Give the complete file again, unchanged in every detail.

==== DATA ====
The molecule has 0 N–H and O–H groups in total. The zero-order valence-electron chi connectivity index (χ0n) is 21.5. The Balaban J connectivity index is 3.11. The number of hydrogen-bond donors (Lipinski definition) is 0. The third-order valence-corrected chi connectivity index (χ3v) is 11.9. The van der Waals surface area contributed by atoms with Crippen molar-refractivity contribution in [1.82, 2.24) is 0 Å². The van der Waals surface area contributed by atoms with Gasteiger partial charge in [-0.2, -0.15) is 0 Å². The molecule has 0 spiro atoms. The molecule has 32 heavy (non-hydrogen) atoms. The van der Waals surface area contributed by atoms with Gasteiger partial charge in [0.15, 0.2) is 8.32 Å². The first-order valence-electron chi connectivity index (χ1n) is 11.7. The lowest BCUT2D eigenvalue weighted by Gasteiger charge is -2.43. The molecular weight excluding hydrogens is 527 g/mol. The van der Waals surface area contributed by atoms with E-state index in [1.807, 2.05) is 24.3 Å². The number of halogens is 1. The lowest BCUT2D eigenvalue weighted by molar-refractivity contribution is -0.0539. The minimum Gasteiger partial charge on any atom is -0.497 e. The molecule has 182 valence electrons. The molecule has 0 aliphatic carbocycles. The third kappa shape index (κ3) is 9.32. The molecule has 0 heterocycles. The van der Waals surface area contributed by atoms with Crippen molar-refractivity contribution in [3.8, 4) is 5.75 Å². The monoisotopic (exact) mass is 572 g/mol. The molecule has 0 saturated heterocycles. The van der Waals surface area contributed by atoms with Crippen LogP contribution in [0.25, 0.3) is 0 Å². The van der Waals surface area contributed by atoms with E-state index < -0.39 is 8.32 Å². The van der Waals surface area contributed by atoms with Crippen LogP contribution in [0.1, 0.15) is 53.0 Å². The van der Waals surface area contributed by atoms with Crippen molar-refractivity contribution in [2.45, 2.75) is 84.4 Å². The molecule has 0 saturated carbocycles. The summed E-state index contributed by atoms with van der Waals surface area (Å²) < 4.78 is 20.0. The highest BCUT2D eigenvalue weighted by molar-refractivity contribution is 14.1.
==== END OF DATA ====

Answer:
The molecule has 0 N–H and O–H groups in total. The zero-order valence-electron chi connectivity index (χ0n) is 21.5. The Balaban J connectivity index is 3.11. The number of hydrogen-bond donors (Lipinski definition) is 0. The third-order valence-corrected chi connectivity index (χ3v) is 11.9. The van der Waals surface area contributed by atoms with Crippen molar-refractivity contribution in [1.82, 2.24) is 0 Å². The van der Waals surface area contributed by atoms with Gasteiger partial charge in [-0.2, -0.15) is 0 Å². The molecule has 0 spiro atoms. The molecule has 32 heavy (non-hydrogen) atoms. The van der Waals surface area contributed by atoms with Gasteiger partial charge in [0.15, 0.2) is 8.32 Å². The first-order valence-electron chi connectivity index (χ1n) is 11.7. The lowest BCUT2D eigenvalue weighted by Gasteiger charge is -2.43. The molecular weight excluding hydrogens is 527 g/mol. The van der Waals surface area contributed by atoms with E-state index in [1.807, 2.05) is 24.3 Å². The number of halogens is 1. The lowest BCUT2D eigenvalue weighted by molar-refractivity contribution is -0.0539. The minimum Gasteiger partial charge on any atom is -0.497 e. The molecule has 182 valence electrons. The molecule has 0 aliphatic carbocycles. The third kappa shape index (κ3) is 9.32. The molecule has 0 heterocycles. The van der Waals surface area contributed by atoms with Crippen molar-refractivity contribution in [3.8, 4) is 5.75 Å². The monoisotopic (exact) mass is 572 g/mol. The molecule has 0 saturated heterocycles. The van der Waals surface area contributed by atoms with Crippen LogP contribution in [0.25, 0.3) is 0 Å². The van der Waals surface area contributed by atoms with E-state index < -0.39 is 8.32 Å². The van der Waals surface area contributed by atoms with Crippen LogP contribution in [0.1, 0.15) is 53.0 Å². The van der Waals surface area contributed by atoms with Crippen molar-refractivity contribution in [2.45, 2.75) is 84.4 Å². The molecule has 0 saturated carbocycles. The summed E-state index contributed by atoms with van der Waals surface area (Å²) < 4.78 is 20.0. The highest BCUT2D eigenvalue weighted by molar-refractivity contribution is 14.1.